The Coasters' comic turn on the song, "T'Ain't Nothing To Me" can be found on the CD compilation "Apollo Saturday Night" or as a standalone mp3 at Amazon. The song aside, "Apollo Saturday Night" is recommended for those wanting a feel at what a night at that historic theater in the early `60s was like.

Tuesday, June 23, 2009

More Bits and Pieces: The Hank Snow Transcript & the TTRH Archives

A couple of more random notes, too ephemeral for a full blog post. Lot #234, the "Bobby Zimmerman" transcript of Hank Snow's "Little Buddy" that we blogged about last month goes on the auction block today at Christie's with some other Dylan material, including a 1958 Hibbing High School yearbook with a "Bob Zimmerman" inscription, a couple of Broadsides with Dylan's autograph, and a concert handbill for the Bob Dylan & Joan Baez 1965 US Tour with art by Eric Von Schmidt, which you'll be familiar with if you have a copy of David Hajdu's Positively 4th Street.

That handbill is estimated at only $1,000-1,500, a bargain in my mind, but what do I know? Conversely, I thought the $10-15,000 estimate for the "Little Buddy" manuscript was grossly over-priced even when Christie's was claiming it as a Bob Dylan early original. I'd rather look at a piece of art than words on a page if I were collecting something. But again, what do I know?

It'll be interesting to see what the "Little Buddy" transcript will sell for. It'd be nice if an anonymous buyer from Minnesota, New York City, or Malibu picked it up for the full auction value for the benefit of Herzl Camp in Wisconsin, and then pack it away with whatever other mementos he might have from the early days.

UPDATE:  The "Little Buddy" transcript auctioned off for $12,500, including buyer's premium, a nice contribution to the rehabbing of cabins at Herzl Camp.


Dreamtime internet pal, Patrick Crosley, better-known to the hoi polloi as "Croz" has transmorgified his namesake site once again, taking the primary content offering "Recordings of Indeterminate Origin" off-line except to members-only access, while leaving the main site up, now labeled the Theme Time Radio Hour Archive. And that's what it is, the complete recordings of Seasons 1, 2, and 3 in zip archived mp3 format. If you're interested in finding a particular show or shows - and about a 1/3 of the people who come to Dreamtime through a search engine are looking for TTRH downloads - will probably satisfy your desire.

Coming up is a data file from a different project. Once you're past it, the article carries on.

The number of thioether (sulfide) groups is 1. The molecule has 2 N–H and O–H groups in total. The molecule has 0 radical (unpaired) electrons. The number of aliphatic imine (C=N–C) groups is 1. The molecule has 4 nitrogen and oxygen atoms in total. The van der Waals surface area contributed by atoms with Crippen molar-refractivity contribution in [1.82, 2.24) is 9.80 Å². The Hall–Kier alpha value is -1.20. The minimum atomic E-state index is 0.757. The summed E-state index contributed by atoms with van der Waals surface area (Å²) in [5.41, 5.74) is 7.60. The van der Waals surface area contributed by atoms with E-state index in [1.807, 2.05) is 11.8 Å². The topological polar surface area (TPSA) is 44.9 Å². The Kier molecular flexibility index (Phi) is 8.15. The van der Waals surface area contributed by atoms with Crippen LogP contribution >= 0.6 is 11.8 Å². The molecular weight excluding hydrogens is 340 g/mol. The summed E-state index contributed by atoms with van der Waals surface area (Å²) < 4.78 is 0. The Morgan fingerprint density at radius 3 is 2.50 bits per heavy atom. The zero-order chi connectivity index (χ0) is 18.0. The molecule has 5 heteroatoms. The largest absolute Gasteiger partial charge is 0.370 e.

Regular readers know I'm a little leery, and more than a little inconsistent, about the whole "illegal downloads" thing. If there were an "official" alternative to getting permanent copies of TTRH shows, I'd point you there. But there isn't. I know Croz, as I know many of the people who were involved in distributing TTRH over the internet, and I know he's a generous, good-hearted soul whose dedication to offering access to TTRH to the widest possible audience was often much more trouble for him than it was worth. And he still did it. As I noted in my TTRH FAQ, sites like Croz's may be the only complete record that will ever be easily accessible to researchers, scholars, and fans, especially with TTRH in its re-run twilight.

Do both yourself and Croz a favor, and read his introduction before doing any downloads, okay? I've talked before about the Tragedy of the Commons, and it would be a tragedy if greedy people drove Croz's server hamsters into overload.

Sunday, June 21, 2009

Remember Me (When the Candlelights Are Gleaming)

"I used to know that song, I don't know... Oh," the young Bob Dylan says before breaking into Scott Wiseman's Remember Me (When the Candlelights Are Gleaming), with what seems a very uncomfortable Joan Baez providing harmony.

Remember Me was written in 19 and 39, and released by Wiseman and his wife/singing partner Myrtle Cooper under their stage names of Lulu Belle and Scotty on the Conqueror label in September 19 and 40. The song was the B-side to a now mostly forgotten Lulu Belle and Scotty tune, Did You Ever Go Sailing?  proving once more Mr. D's contention on Theme Time Radio Hour that we're the poorer in these Modern Times without singles and flip sides which often held more interesting and enduring music than the A-side.

Lulu Belle and Scotty were both from North Carolina, hooking up in 19 and 33, when Scotty was 24 and Myrtle 20 and Scotty joined The National Barn Dance, the nation's most popular country music radio show during the 1930s and 1940s, broadcasting from Chicago on station WLS.  Lulu Belle was already an established star on the Barn Dance, Myrtle Cooper having assumed the persona of a wisecracking, boy-crazy rube and partnered up with Red Foley in an act the audience loved, Lulu Belle and Burrhead.  But Foley had recently married, and his new bride wasn't particularly enthused about his 19-year-old co-star, so Lulu Belle and the then-"Skyland Scotty" tried a few routines together.  They hit it off, both with each other and the Barn Dance listeners, and by 19 and 34 they were married and known as "The Sweethearts of Country Music."  The two were almost married on the air, but Scotty vetoed the idea.  A few jealous girlfriends were still in the wings, and Wiseman was concerned about what would happen if they got to the "any reason why this marriage shouldn't take place" part and one of his ex-'s decided to air their dirty laundry on the air.